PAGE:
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Salvador Dalí and his Abraham Lincoln

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Salvador Dalí remains to this day my favorite painter. At one point I wanted to study art history because of Cezanne’s bogusly beautiful evolution from the painting equivalent of skepticism to solidarity, but in the end Dalí won out (and I now want to be in the CIA). Cezanne has this intricate beauty to his lines, and a bit of poetic fuzziness around things that should be clear, but for an insatiably questioning mind his work becomes dysfunctional in its perfection. In it, one has to analyze the mundane to find the brilliant. For Dalí, one has to analyze the brilliant to find the mundane. Something about this role reversal, for indeed most birds hide their brilliant plumage under some dowdy feathers, really excites me. Dalí and I also have a lot in common, since he too was an aficionado of Freud, water, Catholicism, Abraham Lincoln, Hitler’s maniacal rise to power, stating the obvious, strange moustaches, Spain, and true love. My favorite painting of Dalí’s conveniently explains itself: Gala Contemplating the Mediterranean Sea which at Twenty Meters becomes a Portrait of Abraham Lincoln. Every time I look at it, although nothing ever literally appears the same, I find something I empathize with or at least understand. I suppose he provides the optimism I want from life, the knowledge that even scrutinized from multiple angles, a situation can always present itself in a positive light.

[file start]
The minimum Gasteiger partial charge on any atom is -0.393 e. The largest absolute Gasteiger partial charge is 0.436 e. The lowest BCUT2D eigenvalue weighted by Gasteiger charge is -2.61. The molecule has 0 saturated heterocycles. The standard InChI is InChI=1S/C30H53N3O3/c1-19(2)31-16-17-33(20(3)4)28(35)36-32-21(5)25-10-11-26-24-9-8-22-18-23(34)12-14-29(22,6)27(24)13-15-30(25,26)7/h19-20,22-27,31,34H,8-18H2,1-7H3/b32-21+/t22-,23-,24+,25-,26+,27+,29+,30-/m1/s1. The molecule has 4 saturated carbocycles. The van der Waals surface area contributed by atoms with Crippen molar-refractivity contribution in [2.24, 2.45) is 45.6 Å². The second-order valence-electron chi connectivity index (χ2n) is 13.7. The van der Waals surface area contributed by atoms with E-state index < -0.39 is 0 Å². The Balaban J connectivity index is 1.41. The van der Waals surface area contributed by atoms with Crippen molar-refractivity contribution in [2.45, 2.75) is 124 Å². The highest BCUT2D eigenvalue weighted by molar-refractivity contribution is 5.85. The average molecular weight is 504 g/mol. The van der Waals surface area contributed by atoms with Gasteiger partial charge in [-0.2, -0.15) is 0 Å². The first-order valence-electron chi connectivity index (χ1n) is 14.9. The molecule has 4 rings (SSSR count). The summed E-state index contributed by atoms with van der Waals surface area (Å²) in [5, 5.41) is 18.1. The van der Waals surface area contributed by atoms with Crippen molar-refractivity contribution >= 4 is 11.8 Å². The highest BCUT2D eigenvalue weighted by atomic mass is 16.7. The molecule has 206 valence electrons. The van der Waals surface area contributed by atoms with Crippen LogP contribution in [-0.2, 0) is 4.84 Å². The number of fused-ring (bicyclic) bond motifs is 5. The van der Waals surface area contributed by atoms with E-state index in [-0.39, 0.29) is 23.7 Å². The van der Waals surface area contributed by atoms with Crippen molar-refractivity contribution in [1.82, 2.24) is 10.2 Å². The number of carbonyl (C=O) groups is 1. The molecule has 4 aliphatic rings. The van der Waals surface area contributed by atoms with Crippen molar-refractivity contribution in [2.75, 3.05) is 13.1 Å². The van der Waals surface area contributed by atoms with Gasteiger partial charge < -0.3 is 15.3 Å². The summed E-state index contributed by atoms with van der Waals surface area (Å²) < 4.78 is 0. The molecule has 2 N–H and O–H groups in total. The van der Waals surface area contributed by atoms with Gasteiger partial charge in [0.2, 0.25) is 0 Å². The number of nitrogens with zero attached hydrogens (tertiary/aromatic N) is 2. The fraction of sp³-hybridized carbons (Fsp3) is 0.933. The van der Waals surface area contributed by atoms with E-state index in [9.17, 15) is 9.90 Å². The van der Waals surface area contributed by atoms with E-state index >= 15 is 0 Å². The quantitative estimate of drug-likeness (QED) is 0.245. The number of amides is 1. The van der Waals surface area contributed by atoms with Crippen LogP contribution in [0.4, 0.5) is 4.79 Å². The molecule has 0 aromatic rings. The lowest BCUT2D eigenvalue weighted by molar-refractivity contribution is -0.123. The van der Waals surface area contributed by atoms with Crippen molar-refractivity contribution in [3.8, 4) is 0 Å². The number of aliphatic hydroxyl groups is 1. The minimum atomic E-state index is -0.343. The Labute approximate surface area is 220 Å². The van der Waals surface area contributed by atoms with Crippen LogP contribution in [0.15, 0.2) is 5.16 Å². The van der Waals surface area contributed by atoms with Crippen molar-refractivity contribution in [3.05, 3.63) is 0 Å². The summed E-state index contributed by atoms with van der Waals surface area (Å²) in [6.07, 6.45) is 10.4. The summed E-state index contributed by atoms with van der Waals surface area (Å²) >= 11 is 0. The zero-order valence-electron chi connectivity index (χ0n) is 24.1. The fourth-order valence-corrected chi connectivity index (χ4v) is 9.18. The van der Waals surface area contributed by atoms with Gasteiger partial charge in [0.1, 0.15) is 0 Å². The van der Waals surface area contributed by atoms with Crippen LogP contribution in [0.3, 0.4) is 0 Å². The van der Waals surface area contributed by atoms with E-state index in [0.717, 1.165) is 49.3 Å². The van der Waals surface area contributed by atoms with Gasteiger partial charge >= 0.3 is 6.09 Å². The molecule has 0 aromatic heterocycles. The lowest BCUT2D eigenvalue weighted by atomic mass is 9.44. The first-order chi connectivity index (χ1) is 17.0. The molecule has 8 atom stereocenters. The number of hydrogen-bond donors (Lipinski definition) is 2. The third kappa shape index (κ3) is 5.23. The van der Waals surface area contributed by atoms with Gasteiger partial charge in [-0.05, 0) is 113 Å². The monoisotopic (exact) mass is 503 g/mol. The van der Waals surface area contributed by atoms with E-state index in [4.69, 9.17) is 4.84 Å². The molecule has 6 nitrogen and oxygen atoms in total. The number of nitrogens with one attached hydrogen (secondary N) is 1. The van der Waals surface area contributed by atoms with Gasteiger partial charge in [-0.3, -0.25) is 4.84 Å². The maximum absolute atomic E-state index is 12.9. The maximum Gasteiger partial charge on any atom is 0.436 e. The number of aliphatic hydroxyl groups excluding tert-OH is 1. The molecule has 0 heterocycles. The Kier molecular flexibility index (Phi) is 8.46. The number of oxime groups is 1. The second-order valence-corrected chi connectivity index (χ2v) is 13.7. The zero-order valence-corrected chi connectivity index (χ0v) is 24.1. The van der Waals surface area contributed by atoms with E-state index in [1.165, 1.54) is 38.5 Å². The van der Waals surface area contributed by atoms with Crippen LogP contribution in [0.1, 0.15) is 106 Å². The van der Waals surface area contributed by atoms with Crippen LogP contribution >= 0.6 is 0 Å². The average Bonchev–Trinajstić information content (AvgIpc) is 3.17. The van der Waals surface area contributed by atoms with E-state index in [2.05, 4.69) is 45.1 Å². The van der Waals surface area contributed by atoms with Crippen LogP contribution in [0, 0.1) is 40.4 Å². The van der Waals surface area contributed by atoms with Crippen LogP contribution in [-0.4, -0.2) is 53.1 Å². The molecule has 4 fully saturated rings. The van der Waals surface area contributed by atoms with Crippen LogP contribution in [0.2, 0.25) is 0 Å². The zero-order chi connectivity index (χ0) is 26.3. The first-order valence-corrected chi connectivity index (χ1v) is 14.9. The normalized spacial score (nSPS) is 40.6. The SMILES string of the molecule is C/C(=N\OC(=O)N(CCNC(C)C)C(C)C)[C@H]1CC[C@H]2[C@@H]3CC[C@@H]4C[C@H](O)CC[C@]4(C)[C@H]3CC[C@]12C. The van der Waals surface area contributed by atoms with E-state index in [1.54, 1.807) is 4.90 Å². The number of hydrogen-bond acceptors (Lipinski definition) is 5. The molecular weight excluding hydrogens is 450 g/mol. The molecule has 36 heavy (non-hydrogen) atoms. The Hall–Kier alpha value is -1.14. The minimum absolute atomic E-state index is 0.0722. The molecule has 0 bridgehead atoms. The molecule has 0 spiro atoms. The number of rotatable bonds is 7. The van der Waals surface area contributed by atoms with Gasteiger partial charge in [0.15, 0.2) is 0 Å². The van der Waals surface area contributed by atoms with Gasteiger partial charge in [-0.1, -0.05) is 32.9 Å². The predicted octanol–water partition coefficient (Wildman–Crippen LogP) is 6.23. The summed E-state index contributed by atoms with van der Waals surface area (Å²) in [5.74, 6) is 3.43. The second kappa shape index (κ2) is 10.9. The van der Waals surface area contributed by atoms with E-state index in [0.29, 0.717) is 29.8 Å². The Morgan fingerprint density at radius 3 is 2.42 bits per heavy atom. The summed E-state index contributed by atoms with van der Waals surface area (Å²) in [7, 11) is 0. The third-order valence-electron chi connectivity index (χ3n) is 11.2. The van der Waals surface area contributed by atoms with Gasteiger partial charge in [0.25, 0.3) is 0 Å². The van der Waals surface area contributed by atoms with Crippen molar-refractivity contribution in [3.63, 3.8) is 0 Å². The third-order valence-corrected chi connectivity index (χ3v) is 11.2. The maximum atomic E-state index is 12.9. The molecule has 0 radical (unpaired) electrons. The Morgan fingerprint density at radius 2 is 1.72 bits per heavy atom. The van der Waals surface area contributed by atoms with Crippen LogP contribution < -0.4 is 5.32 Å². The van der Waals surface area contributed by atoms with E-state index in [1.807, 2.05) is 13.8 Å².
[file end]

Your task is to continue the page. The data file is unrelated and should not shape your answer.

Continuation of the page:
I will always be a Dalí fan. Every time I search his name on the internet I am dismayed that the automatic fill-in results on my Google homepage range from “Salvation Army” to “salmon,” and leave me to type the rest of his name with a determined accuracy. (I know, I could just figure out how to change my Mozilla settings.) In art, and in life, I have found more satisfaction in and with Salvador Dalí and his kind’s unfailing optimism, even if the upfront Cezanne-types are initially understandable and enjoyable. His work taught me that everything means something if it’s examined properly – and that something will usually (pleasantly) surprise you.



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